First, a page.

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  • It reminds me of Galenism, which would lead toward the rod of Asclepius, then toward medical experiments on live prisoners allegedly carried out by Herophilus of Chalcedon (a town which was also the origin of the name for the milky stone chalcedony), then, eventually, toward the proscription of murder, mutilation, and torture and the prescription of a distinctive emblem for medical services under the Geneva conventions and protocols.

    Lake Geneva, of course, is also known as Lac LĂ©man.

    Edit: And the genus name Asclepias was given to the milkweeds.

    July 26, 2010

  • I'm saving that beautiful piece of philological storytelling in my private files!

    July 26, 2010

  • My paternal grandmother was born in Galena, Maryland and that ultimately lead to the rest my father's family. ( i o(we) us to my grandmother) and Galena which perhaps is derived from the Indo-european melg- that which 'rubs off' in a roundabout way.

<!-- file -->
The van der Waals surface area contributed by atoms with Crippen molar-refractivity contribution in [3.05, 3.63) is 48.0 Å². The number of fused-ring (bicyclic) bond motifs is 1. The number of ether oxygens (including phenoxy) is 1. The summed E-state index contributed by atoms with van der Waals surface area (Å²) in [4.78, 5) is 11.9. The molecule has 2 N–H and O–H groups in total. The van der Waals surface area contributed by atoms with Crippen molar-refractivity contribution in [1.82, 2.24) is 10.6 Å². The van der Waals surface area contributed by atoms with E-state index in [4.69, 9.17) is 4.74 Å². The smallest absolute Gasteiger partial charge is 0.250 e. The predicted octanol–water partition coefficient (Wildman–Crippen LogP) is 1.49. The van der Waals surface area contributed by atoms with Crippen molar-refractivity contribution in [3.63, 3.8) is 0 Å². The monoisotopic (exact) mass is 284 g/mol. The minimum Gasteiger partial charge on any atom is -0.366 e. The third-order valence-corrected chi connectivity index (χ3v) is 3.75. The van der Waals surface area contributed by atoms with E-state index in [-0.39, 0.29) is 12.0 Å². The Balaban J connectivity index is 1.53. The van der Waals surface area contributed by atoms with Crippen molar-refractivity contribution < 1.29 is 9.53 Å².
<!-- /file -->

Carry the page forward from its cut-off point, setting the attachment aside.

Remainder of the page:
Galena - Is its Indo-European root like the milky way galaxy root for milk? (gala) is Greek for milk.) One has to see what rubs ( melg-) off. Lettuce milk it for all its worth. (lettuce is from the latin word lac milk. (Lettuce is flakey.) )Galena is named evidently for that which rubs off in the smelting process like lettuce leaves breaking off or skimming cream from milk. A galaxy unfolding is not a dissimilar process. Teleology leads us to strange and beautiful places.

    July 25, 2010

  • I thought you'd like it, hernesheir. The preferred spelling is probably "galenous", but that has fewer than ten hits in Google Books (excluding Galenous = Galen), so I figured "galenious" was a legitimate variant. Finding a previously overlooked aeiou word is particularly satisfying.

    July 25, 2010

  • A most "marvelious" word!

    July 25, 2010

  • At the upper extremity, looking directly toward the perpendicular face of the mountain that rises up to the hight of three thousand feet, you see, plainly marked, a stratum of galenious rock in the form of a perfect horseshoe.
    --Harry T. Gause, 1871, Journal of a Summer Trip to Colorado and the Rocky Mountains, p. 102

    July 25, 2010